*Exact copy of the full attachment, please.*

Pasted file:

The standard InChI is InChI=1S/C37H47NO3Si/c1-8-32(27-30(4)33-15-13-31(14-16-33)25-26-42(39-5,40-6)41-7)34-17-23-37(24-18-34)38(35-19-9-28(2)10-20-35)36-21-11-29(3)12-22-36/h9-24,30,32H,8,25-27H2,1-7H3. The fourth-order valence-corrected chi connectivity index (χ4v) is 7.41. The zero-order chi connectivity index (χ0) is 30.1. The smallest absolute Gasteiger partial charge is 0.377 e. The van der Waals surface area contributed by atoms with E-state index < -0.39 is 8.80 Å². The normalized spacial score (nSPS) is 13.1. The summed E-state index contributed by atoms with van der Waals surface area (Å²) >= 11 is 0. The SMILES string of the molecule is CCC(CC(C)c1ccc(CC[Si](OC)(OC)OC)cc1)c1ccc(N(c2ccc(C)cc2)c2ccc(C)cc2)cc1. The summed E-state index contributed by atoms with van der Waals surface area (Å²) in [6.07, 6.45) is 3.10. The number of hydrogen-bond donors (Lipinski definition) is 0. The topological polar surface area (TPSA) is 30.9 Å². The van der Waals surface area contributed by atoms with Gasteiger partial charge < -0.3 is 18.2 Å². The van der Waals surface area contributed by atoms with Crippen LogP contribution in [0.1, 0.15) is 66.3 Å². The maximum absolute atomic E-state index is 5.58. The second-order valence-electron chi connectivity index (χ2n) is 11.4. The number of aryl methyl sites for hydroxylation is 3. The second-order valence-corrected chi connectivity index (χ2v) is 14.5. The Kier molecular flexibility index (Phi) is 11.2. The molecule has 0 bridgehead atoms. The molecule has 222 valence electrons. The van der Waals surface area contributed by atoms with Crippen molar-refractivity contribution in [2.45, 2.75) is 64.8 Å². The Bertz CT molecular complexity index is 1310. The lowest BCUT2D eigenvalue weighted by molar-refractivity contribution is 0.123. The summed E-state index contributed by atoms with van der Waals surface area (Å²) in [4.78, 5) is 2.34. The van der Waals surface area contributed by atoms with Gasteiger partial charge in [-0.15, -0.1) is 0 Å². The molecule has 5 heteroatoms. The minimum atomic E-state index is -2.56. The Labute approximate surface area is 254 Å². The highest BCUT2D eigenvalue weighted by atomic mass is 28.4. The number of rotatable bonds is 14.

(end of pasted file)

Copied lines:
The standard InChI is InChI=1S/C37H47NO3Si/c1-8-32(27-30(4)33-15-13-31(14-16-33)25-26-42(39-5,40-6)41-7)34-17-23-37(24-18-34)38(35-19-9-28(2)10-20-35)36-21-11-29(3)12-22-36/h9-24,30,32H,8,25-27H2,1-7H3. The fourth-order valence-corrected chi connectivity index (χ4v) is 7.41. The zero-order chi connectivity index (χ0) is 30.1. The smallest absolute Gasteiger partial charge is 0.377 e. The van der Waals surface area contributed by atoms with E-state index < -0.39 is 8.80 Å². The normalized spacial score (nSPS) is 13.1. The summed E-state index contributed by atoms with van der Waals surface area (Å²) >= 11 is 0. The SMILES string of the molecule is CCC(CC(C)c1ccc(CC[Si](OC)(OC)OC)cc1)c1ccc(N(c2ccc(C)cc2)c2ccc(C)cc2)cc1. The summed E-state index contributed by atoms with van der Waals surface area (Å²) in [6.07, 6.45) is 3.10. The number of hydrogen-bond donors (Lipinski definition) is 0. The topological polar surface area (TPSA) is 30.9 Å². The van der Waals surface area contributed by atoms with Gasteiger partial charge < -0.3 is 18.2 Å². The van der Waals surface area contributed by atoms with Crippen LogP contribution in [0.1, 0.15) is 66.3 Å². The maximum absolute atomic E-state index is 5.58. The second-order valence-electron chi connectivity index (χ2n) is 11.4. The number of aryl methyl sites for hydroxylation is 3. The second-order valence-corrected chi connectivity index (χ2v) is 14.5. The Kier molecular flexibility index (Phi) is 11.2. The molecule has 0 bridgehead atoms. The molecule has 222 valence electrons. The van der Waals surface area contributed by atoms with Crippen molar-refractivity contribution in [2.45, 2.75) is 64.8 Å². The Bertz CT molecular complexity index is 1310. The lowest BCUT2D eigenvalue weighted by molar-refractivity contribution is 0.123. The summed E-state index contributed by atoms with van der Waals surface area (Å²) in [4.78, 5) is 2.34. The van der Waals surface area contributed by atoms with Gasteiger partial charge in [-0.15, -0.1) is 0 Å². The molecule has 5 heteroatoms. The minimum atomic E-state index is -2.56. The Labute approximate surface area is 254 Å². The highest BCUT2D eigenvalue weighted by atomic mass is 28.4. The number of rotatable bonds is 14.